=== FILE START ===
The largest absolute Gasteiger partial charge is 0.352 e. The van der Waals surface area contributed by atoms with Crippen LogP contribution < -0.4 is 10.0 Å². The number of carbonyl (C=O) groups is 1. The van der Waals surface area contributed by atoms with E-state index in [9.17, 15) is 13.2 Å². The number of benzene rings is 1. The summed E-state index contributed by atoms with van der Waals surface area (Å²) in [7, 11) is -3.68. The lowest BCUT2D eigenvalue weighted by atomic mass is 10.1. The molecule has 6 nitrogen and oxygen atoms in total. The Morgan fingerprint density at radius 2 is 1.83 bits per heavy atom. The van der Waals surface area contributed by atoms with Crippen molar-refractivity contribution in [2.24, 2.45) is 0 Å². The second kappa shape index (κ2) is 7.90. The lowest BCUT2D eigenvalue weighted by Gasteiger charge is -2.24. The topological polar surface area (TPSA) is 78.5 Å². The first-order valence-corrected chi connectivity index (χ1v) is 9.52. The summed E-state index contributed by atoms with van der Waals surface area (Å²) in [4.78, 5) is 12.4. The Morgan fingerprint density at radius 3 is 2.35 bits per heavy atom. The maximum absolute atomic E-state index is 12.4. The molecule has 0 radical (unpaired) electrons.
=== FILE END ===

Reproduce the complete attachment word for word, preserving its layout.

The largest absolute Gasteiger partial charge is 0.352 e. The van der Waals surface area contributed by atoms with Crippen LogP contribution < -0.4 is 10.0 Å². The number of carbonyl (C=O) groups is 1. The van der Waals surface area contributed by atoms with E-state index in [9.17, 15) is 13.2 Å². The number of benzene rings is 1. The summed E-state index contributed by atoms with van der Waals surface area (Å²) in [7, 11) is -3.68. The lowest BCUT2D eigenvalue weighted by atomic mass is 10.1. The molecule has 6 nitrogen and oxygen atoms in total. The Morgan fingerprint density at radius 2 is 1.83 bits per heavy atom. The van der Waals surface area contributed by atoms with Crippen molar-refractivity contribution in [2.24, 2.45) is 0 Å². The second kappa shape index (κ2) is 7.90. The lowest BCUT2D eigenvalue weighted by Gasteiger charge is -2.24. The topological polar surface area (TPSA) is 78.5 Å². The first-order valence-corrected chi connectivity index (χ1v) is 9.52. The summed E-state index contributed by atoms with van der Waals surface area (Å²) in [4.78, 5) is 12.4. The Morgan fingerprint density at radius 3 is 2.35 bits per heavy atom. The maximum absolute atomic E-state index is 12.4. The molecule has 0 radical (unpaired) electrons.